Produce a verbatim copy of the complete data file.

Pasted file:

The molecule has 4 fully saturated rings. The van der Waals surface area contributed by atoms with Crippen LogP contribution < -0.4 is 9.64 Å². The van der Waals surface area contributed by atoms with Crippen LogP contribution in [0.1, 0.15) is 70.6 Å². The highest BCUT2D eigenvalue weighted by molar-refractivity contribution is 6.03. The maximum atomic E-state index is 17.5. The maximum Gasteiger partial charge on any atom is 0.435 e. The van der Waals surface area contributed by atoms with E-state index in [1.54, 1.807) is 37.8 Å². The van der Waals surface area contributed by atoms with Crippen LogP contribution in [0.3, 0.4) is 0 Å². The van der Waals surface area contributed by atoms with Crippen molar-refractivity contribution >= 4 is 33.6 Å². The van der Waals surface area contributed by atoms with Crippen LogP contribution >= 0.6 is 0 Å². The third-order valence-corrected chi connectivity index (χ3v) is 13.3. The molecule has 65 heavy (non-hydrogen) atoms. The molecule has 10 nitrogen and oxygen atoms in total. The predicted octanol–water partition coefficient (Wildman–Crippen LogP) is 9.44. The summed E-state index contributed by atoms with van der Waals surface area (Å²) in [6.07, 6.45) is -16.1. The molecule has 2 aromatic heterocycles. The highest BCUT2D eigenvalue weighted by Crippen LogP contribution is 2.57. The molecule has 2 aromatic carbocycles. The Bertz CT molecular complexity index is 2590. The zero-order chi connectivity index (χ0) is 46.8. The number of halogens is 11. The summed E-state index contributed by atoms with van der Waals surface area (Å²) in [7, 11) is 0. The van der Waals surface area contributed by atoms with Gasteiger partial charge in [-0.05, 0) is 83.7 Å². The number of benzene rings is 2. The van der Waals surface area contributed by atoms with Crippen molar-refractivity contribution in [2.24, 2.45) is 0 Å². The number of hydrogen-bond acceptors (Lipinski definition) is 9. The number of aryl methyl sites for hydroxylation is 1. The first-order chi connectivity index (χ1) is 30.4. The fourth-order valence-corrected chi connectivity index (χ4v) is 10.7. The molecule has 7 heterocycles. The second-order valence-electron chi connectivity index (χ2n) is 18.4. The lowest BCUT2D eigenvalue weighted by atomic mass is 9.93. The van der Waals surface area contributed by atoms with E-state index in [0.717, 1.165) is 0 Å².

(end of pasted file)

The molecule has 4 fully saturated rings. The van der Waals surface area contributed by atoms with Crippen LogP contribution < -0.4 is 9.64 Å². The van der Waals surface area contributed by atoms with Crippen LogP contribution in [0.1, 0.15) is 70.6 Å². The highest BCUT2D eigenvalue weighted by molar-refractivity contribution is 6.03. The maximum atomic E-state index is 17.5. The maximum Gasteiger partial charge on any atom is 0.435 e. The van der Waals surface area contributed by atoms with E-state index in [1.54, 1.807) is 37.8 Å². The van der Waals surface area contributed by atoms with Crippen LogP contribution in [0.3, 0.4) is 0 Å². The van der Waals surface area contributed by atoms with Crippen molar-refractivity contribution >= 4 is 33.6 Å². The van der Waals surface area contributed by atoms with Crippen LogP contribution >= 0.6 is 0 Å². The third-order valence-corrected chi connectivity index (χ3v) is 13.3. The molecule has 65 heavy (non-hydrogen) atoms. The molecule has 10 nitrogen and oxygen atoms in total. The predicted octanol–water partition coefficient (Wildman–Crippen LogP) is 9.44. The summed E-state index contributed by atoms with van der Waals surface area (Å²) in [6.07, 6.45) is -16.1. The molecule has 2 aromatic heterocycles. The highest BCUT2D eigenvalue weighted by Crippen LogP contribution is 2.57. The molecule has 2 aromatic carbocycles. The Bertz CT molecular complexity index is 2590. The zero-order chi connectivity index (χ0) is 46.8. The number of halogens is 11. The summed E-state index contributed by atoms with van der Waals surface area (Å²) in [7, 11) is 0. The van der Waals surface area contributed by atoms with Gasteiger partial charge in [-0.05, 0) is 83.7 Å². The number of benzene rings is 2. The van der Waals surface area contributed by atoms with Crippen molar-refractivity contribution in [2.24, 2.45) is 0 Å². The number of hydrogen-bond acceptors (Lipinski definition) is 9. The number of aryl methyl sites for hydroxylation is 1. The first-order chi connectivity index (χ1) is 30.4. The fourth-order valence-corrected chi connectivity index (χ4v) is 10.7. The molecule has 7 heterocycles. The second-order valence-electron chi connectivity index (χ2n) is 18.4. The lowest BCUT2D eigenvalue weighted by atomic mass is 9.93. The van der Waals surface area contributed by atoms with E-state index in [0.717, 1.165) is 0 Å².